Skip to main content

While I was a hostage in Iraq, Hassan Almrei, Mohammed Mahjoub and Mahmoud Jaballah wrote a letter to my captors asking them to release me. "If you love Allah," they wrote on Dec. 4, 2005, "if you have goodness in your heart, please deal with this matter as righteous Muslims and not let these kind, caring, compassionate and innocent people suffer."

I first learned about their letter in the early morning hours of Friday, March 24 (Baghdad time). Every cell in my body was charged and buzzing with the marvellous, exhilarating, intoxicating drug of freedom. It was only about 18 hours before that, that British soldiers busted me and my fellow hostages out. Unable to sleep, I called my partner Dan.

I reached him on his cell at the Peace Garden in Toronto's Nathan Phillips Square, where people had gathered to celebrate our release. He told me about some of the things that happened during our captivity, and in particular, about the unprecedented cry of the Muslim world for our freedom. I laughed with amazement. It was impossible to believe that so many people spoke out for us. And then he said: "The Muslim men who are being held on security certificates, they wrote a letter on your behalf. In the letter, they said, 'We care about his freedom more than our own.' "

Story continues below advertisement

Those 118 days of handcuffs, fear, uncertainty, deprival, the relentless, aching hunger for food and the return of our lives -- I never knew what freedom was until it was taken from me. Always, I took for granted the tiny, inconsequential things that constitute ordinary life, like wearing my own shoes, making tea for myself, cooking, opening and closing doors! having a wallet and keys in my pocket -- and the biggest, most important thing of all, being able to touch and hold the people I love.

I no longer take freedom for granted now that I have experienced the excruciating suffering that comes with its deprival. It is the most precious of God's gifts, the very oxygen of our lives.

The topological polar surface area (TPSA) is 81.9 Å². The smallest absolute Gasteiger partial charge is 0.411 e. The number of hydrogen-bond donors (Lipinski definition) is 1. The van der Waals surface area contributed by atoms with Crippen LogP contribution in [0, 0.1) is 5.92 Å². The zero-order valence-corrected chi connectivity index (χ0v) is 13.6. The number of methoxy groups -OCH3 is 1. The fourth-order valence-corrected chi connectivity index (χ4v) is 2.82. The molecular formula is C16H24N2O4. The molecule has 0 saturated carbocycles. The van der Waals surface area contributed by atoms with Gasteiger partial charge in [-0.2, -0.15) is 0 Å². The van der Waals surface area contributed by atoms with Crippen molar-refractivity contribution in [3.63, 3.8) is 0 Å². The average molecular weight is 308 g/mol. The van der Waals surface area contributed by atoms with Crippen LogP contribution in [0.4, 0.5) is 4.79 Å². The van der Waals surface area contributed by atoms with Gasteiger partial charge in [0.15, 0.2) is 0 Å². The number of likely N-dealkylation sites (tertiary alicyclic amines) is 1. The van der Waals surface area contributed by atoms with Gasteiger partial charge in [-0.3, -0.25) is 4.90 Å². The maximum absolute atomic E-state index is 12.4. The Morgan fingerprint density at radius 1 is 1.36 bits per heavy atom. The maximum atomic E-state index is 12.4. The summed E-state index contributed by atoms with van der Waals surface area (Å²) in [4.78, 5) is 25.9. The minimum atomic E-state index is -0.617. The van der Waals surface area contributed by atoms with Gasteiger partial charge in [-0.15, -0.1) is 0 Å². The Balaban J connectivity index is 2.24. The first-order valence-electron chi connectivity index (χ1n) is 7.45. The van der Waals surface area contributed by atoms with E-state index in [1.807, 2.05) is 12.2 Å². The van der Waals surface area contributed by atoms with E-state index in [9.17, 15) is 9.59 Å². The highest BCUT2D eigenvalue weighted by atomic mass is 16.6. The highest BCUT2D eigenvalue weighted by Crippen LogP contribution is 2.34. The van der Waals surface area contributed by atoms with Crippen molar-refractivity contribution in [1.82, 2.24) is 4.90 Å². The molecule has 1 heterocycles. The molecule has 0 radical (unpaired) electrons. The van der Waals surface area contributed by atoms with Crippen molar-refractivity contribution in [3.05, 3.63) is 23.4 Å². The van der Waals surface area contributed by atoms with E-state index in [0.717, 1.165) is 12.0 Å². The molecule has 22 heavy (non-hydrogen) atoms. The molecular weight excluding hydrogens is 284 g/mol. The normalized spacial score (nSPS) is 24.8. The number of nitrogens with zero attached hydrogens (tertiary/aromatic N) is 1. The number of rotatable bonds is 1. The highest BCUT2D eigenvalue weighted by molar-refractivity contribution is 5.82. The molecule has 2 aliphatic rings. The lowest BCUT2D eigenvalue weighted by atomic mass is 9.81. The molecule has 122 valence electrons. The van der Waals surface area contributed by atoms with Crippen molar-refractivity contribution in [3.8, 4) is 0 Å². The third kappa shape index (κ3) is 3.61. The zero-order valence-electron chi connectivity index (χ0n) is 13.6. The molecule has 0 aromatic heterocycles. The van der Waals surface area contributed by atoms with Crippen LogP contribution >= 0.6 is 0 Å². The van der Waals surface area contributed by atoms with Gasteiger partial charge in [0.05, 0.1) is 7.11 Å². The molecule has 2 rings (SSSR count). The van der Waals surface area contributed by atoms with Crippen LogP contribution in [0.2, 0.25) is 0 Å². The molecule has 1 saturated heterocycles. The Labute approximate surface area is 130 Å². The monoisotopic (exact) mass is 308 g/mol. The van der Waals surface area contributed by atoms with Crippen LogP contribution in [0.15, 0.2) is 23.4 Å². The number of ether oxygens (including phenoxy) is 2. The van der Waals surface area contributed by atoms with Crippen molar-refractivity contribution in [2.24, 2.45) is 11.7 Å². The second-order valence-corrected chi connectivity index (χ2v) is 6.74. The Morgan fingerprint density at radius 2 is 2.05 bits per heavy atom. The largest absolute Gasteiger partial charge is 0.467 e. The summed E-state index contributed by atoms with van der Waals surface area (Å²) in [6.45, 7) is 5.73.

Mr. Almrei has been imprisoned now for 55 months, Mr. Mahjoub for 72 months and Mr. Jaballah for 58 months. They, and two others (Mohammed Harkat and Adil Charkaoui), are being held on security certificates signed by the Minister of Immigration and the Minister of Public Safety and Emergency Preparedness according to powers granted them by the Immigration and Refugee Protection Act. These men have never been charged with a crime. They have never seen the exact nature of the allegations against them and therefore have no way of mounting an effective defence. They have no right of appeal. They have no idea when -- or if -- they will be freed. Some of them face the grave possibility of being deported to torture.

While I was held by a band of insurgents subject to no law but their own, these five men are being held under legislation passed by men and women who sat in the same chairs you currently occupy. We know where they are, we can send them letters and visit them, they can make phone calls. As long as they remain in Canada, they will not be tortured or killed.

Nonetheless, our situations do parallel. Insofar as these five men have not been charged, they are subject to an unjust deprival of freedom, just as I was.

Recently, Foreign Affairs Minister Peter MacKay spoke out on behalf of a man named Ramin Jahanbegloo, a Canadian-Iranian lecturer on non-violence and democratic reform. Mr. Jahanbegloo was arrested by the Iranian government in early May and is being held without charge. Mr. MacKay called on Iran to charge or release Mr. Jahanbegloo.

While I am grateful for Mr. MacKay's principled stand, I can't help but wonder how he would respond if the foreign affairs minister of Iran were to point out that Canada has been holding five men without charge now for between four and six years.

Story continues below advertisement

Beginning today, the Supreme Court is conducting three days of hearings on the constitutionality of security certificates. This seems an opportune moment for reflection on the use of these certificates, in light of Prime Minister Stephen Harper's concern about "who we are and how we live, our society, our diversity, and our values . . . such as freedom, democracy and the rule of law."

I'm sure you will agree: Indefinite detention without charge is an unCanadian value. As a member of Parliament, you have the responsibility, and the power, to change this situation. Amnesty International and the United Nations have both expressed serious concern about security-certificate detention. I urge you to work toward the abolition of this practice.


James Loney

James Loney is one of three members of Christian Peacemaker Teams held captive in Iraq for almost four months.

Report an error

The Globe invites you to share your views. Please stay on topic and be respectful to everyone. For more information on our commenting policies and how our community-based moderation works, please read our Community Guidelines and our Terms and Conditions.

We’ve made some technical updates to our commenting software. If you are experiencing any issues posting comments, simply log out and log back in.

Discussion loading… ✨

Combined Shape Created with Sketch.

Combined Shape Created with Sketch.

Thank you!

You are now subscribed to the newsletter at

You can unsubscribe from this newsletter or Globe promotions at any time by clicking the link at the bottom of the newsletter, or by emailing us at